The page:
26. Well, I agree with your last sentence. But I still think this was a truly horrible miscalculation.

  27. After seeing the travesty of the Hobbit films, I think we should count ourselves lucky that the movies were as good as they were. I’m re-reading the book and, when I got to the Tom Bombadil portion I realized how truly wretched that would have been if Jackson had attempted to add that to the movie. The Hobbit has destroyed what Jackson managed to achieve in LOTR, namely the humanization of the Hobbits and the Dwarf. They weren’t corny or cheesy in LOTR, but the Hobbit movie seemed to really be aiming at children with their depictions. I haven’t had the heart to watch the last movie. I think we should all just hold the book very dear to our hearts and realize that some things are never going to make it as far as a movie version goes.

  28. I have to say, with the benefit of some more perspective, I feel more and more disappointed by the Hobbit movies. Whatever details the LotR movies muffed, they always had their heart in the right place. That just isn’t true of the newer trilogy. It speaks volumes that, while we got the Extended Edition of Desolation for Christmas, we have still not watched it nearly ten months later.

  29. I just the Battle of the Five Armies…Extended Edition, and Cate delivers her lines so aristocratic, confident, and dangerous, that the entire scene with her and Sauron, and she glowing like a horror movie was totally unnecessary….badly done that part, but the EE were good when she destroyed that ORC!

  30. How on earth Galadlier’s speech was ruined? Do you know how long that movie would’ve taken if the whole speech had been there?

  31. How on earth Galadlier’s speech was ruined?

    In the manner described by the post.

    Do you know how long that movie would’ve taken if the whole speech had been there?

    Jackson’s rewritten speech is 37 words long, compared with 74 in the original — exactly half as long. So the film’s length would have been another 20 seconds or so had he used the original.

  32. I agree, badly done! But can I ask a question – how would you have done it if you were the director? I think the digital voice didn’t work, and the photo negative effect was poor, but on the right track if that makes sense. IOW inflating her into a dream like apparition was a good effect, just imho badly executed.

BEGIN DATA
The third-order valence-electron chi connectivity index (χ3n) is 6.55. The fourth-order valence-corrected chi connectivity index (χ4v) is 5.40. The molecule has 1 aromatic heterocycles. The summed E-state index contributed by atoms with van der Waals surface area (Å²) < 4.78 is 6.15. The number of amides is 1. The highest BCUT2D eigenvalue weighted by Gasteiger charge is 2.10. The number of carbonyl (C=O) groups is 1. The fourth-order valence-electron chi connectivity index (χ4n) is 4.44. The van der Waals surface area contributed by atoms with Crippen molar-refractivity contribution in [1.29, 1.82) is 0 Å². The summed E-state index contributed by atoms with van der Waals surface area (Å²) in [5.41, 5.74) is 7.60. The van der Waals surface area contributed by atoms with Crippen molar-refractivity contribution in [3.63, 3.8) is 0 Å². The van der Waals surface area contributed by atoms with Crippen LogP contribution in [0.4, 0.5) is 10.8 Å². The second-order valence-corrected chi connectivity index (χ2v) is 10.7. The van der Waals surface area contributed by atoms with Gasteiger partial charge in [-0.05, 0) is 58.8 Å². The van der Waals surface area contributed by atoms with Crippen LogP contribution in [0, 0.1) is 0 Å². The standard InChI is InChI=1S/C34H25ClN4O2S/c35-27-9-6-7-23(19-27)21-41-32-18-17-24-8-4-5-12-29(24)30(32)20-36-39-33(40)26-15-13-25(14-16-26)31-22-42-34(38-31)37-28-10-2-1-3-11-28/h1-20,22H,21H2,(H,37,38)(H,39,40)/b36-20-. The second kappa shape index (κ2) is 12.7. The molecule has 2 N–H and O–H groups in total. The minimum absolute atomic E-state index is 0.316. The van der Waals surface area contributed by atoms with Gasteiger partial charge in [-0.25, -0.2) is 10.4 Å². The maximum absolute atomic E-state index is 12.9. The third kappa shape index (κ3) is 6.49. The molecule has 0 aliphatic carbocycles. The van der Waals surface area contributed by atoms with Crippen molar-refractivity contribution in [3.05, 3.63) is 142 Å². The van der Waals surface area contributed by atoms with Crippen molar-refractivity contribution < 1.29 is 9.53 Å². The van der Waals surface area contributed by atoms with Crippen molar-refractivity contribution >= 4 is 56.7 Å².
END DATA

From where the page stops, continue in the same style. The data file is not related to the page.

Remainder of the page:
33. I’d have done it the same way they did Gandalf’s “Many that live deserve death” speech: by hiring a world-class actor, and trusting them to do the job. For Galadriel’s speech, they did the first half of this (as the rest of her performance shows), but muffed the second half. Basically, a failure of trust.

  34. Wait you ignored the fact that it says a “great light issued from her ring” that shone upon her in an unnatural and entirely magical way that made her seem so. Come on.

  35. I do not believe the text says that the great light converted her into a photographic negative.

  36. I agree the effects might have been overdone, but I disagree with your interpretation of the text. Where Tolkien writes: “She stood before Frodo seeming now tall beyond measurement, and beautiful beyond enduring, terrible and worshipful.” I take that to mean that she stood tall, seemingly beyond measurement. Not that she didn’t actually transform, but that the extent to which she transformed was so great that it was seemingly beyond measurement. It all depends upon how you distribute the word “seemingly” in the sentence.

  37. But hasn’t Tolkien already distributed the word for us? So everything after “she stood before Frodo” is how it seemed?

Leave a Reply

Fill in your details below or click an icon to log in:

WordPress.com Logo

You are commenting using your WordPress.com account. Log Out / Change )

Twitter picture

You are commenting using your Twitter account. Log Out / Change )

Facebook photo

You are commenting using your Facebook account. Log Out / Change )

Google+ photo

You are commenting using your Google+ account. Log Out / Change )

Connecting to %s